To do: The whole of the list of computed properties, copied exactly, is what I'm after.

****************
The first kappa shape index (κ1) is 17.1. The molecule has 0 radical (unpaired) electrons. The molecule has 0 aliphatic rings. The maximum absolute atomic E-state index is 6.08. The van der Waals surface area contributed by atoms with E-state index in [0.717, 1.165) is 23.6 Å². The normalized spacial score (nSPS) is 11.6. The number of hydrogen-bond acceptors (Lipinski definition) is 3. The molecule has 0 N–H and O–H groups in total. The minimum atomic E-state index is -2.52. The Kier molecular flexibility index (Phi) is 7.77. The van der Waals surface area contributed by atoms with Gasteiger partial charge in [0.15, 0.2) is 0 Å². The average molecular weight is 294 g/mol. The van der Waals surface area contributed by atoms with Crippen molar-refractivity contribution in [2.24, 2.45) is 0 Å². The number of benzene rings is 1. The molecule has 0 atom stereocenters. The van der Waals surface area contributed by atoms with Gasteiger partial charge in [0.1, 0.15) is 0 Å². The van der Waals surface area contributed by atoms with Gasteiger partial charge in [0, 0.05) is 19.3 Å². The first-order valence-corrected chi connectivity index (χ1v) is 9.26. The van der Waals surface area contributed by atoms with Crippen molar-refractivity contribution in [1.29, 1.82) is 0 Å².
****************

The first kappa shape index (κ1) is 17.1. The molecule has 0 radical (unpaired) electrons. The molecule has 0 aliphatic rings. The maximum absolute atomic E-state index is 6.08. The van der Waals surface area contributed by atoms with E-state index in [0.717, 1.165) is 23.6 Å². The normalized spacial score (nSPS) is 11.6. The number of hydrogen-bond acceptors (Lipinski definition) is 3. The molecule has 0 N–H and O–H groups in total. The minimum atomic E-state index is -2.52. The Kier molecular flexibility index (Phi) is 7.77. The van der Waals surface area contributed by atoms with Gasteiger partial charge in [0.15, 0.2) is 0 Å². The average molecular weight is 294 g/mol. The van der Waals surface area contributed by atoms with Crippen molar-refractivity contribution in [2.24, 2.45) is 0 Å². The number of benzene rings is 1. The molecule has 0 atom stereocenters. The van der Waals surface area contributed by atoms with Gasteiger partial charge in [0.1, 0.15) is 0 Å². The van der Waals surface area contributed by atoms with Gasteiger partial charge in [0, 0.05) is 19.3 Å². The first-order valence-corrected chi connectivity index (χ1v) is 9.26. The van der Waals surface area contributed by atoms with Crippen molar-refractivity contribution in [1.29, 1.82) is 0 Å².